One thing seems clear about Monday’s Department of Justice opinion — nobody knows exactly what it means for online gambling in the United States. It could turn out to be one of the darkest days in the history of online gambling or it could basically nothing.
Although the outlook of online gambling in the United States is very unclear after the opinion, some types of online gambling look particularly vulnerable under the Department of Justice’s, particularly any online gambling that crosses state borders. How precisely the DOJ defines gambling as crossing a state’s borders will be central to the debate.
What is the Wire Act?
In the early days of online gambling, the Wire Act — which originally passed in 1961 — was often pointed to as the law that made online gambling illegal in the United States. That position was further strengthened with 2006’s UIGEA, which effectively made gambling laws easier to enforce. That all changed in December 2011, when the US Department of Justice came out with an opinion that the Wire Act was only applicable to sports betting.
The law is nuanced, especially in today’s climate, but it essentially said that real money wagers could not take place over communication wires across state lines. Due to the fact the legislation was enacted before the internet, online gambling opponents say that the law was intended to be implied for all forms of wagering. Gambling proponents generally believe the law was limited to sports betting, a position the DOJ concurred in 2011, which was also supported by case law.
While the original opinion was not legally binding, the move essentially gave states more comfort in regulating online gambling and companies more will to push for regulation. States have been begun merging liquidity.
What does the new DOJ opinion do?
As stated in the revised opinion, the DOJ now believes that most forms of online gambling are applicable to the Wire Act. Instead of just sports betting being illegal under current law, the law could potentially be applied to all forms of online gambling, at least according to the DOJ.
This potentially puts into jeopardy a wide range of online gambling including, but not necessary limited to:
- Online poker
- Online casinos
- Online sports betting
- Daily fantasy sports
- Online lotteries
The exact reach is not known and will undoubtedly soon be challenged in court. In addition, the opinion is not legally binding and does not establish a precedent. The DOJ is merely stating an opinion that it now believes that not just sports betting is covered under the law. The actual practical implementation is another thing, with much of the possible impact coming from the perception of the opinion.
Most observers agree that interstate gambling is the most obvious loser from the opinion. Interstate gambling is generally defined as online gambling that occurs between states. The most obvious current example is interstate poker, where players compete against each other in different states. In this case, this is an example of betting and wagering that is clearly crossing state lines. The multi-state player pool that exists between Delaware, New Jersey and Nevada could be severely threatened by this opinion and effectively halt any new states merging player pools.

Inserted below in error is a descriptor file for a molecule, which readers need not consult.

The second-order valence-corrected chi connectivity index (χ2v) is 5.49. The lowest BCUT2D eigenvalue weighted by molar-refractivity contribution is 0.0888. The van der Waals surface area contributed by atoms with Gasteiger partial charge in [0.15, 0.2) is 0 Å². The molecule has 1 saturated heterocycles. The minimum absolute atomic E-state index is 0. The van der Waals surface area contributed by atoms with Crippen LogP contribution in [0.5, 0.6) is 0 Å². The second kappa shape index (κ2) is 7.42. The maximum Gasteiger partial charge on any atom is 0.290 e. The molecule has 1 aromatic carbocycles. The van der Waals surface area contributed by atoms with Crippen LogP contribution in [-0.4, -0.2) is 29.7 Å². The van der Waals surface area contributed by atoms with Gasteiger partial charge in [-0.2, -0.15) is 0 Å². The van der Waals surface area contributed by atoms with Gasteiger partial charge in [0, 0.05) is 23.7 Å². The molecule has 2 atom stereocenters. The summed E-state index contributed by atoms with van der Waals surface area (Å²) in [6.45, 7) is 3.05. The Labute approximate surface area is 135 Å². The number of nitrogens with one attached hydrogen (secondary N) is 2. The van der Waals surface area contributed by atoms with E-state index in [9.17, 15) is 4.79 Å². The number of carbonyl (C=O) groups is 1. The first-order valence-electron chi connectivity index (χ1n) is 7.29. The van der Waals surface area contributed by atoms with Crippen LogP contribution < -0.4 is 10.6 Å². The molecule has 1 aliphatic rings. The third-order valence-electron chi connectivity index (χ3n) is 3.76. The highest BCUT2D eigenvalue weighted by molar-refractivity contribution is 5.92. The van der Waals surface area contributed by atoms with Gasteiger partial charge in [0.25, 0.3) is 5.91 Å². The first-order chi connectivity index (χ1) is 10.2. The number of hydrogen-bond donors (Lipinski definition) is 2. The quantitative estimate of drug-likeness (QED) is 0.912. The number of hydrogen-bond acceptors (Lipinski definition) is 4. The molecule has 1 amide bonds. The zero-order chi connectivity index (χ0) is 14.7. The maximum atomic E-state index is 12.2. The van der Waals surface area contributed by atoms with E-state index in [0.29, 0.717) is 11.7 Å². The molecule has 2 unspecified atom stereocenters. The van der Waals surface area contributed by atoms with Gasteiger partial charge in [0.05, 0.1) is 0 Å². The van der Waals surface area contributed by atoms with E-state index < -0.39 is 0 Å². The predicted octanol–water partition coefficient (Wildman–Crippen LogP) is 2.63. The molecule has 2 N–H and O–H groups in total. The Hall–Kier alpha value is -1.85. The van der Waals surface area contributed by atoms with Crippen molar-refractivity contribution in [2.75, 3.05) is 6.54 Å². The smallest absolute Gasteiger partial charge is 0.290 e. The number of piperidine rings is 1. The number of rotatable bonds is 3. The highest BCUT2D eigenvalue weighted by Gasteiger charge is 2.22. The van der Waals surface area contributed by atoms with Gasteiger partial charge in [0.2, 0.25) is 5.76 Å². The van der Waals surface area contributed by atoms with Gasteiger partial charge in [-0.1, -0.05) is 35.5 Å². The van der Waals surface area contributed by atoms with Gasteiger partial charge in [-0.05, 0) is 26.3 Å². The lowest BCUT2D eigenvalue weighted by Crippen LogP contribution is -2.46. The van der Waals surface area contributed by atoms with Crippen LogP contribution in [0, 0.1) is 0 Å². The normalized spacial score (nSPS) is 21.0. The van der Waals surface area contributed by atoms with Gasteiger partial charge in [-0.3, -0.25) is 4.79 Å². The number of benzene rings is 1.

What is less clear is the impact on intrastate gambling — wagering that effectively occurs within a state — the player placing the bet is located in the same state where the bet is accepted. Some online gambling opponents may argue that all forms of online gambling crosses state lines due to the way the internet is routed, so it is therefore illegal. Many reasonable interpretations, however, declare that is not within the spirit on intrastate wagering.
Does server location matter? Does the form of online gambling matter> These are all questions of the nuances of the interpretation that is sure to be part of the debate in the coming weeks, months and years.
What about the PA Online Lottery?
Perhaps one of the safest forms of gambling from the DOJ opinion, although arguably still vulnerable, is the PA Online Lottery.
In most, if not all cases, bets are placed and accepted within the state with servers located in the state. States with online lotteries include Georgia, Illinois, Kentucky, Michigan, New Hampshire and Pennsylvania. In addition to the games being effectively located within a state’s borders, the coalition of states already offering online lottery sales can’t be discounted. And given the success of the programs so far, raising millions of dollars in tax revenue, more states are surely going to want their own piece of the pie.
The Pennsylvania Gaming Control Board is also signaling that the state will not go without a fight. In some of their first comments since the opinion was released, state regulators said that they feel comfortable moving forward with the state’s online gambling launch, expected to occur early this year.
Online lottery games — which is the only form of PA online gambling currently live — were not specifically addressed by the PGCB. However, given their stated position on online gambling legality, it would be a fair assumption that the PA Online Lottery will also continue to offer games to players, at least for now.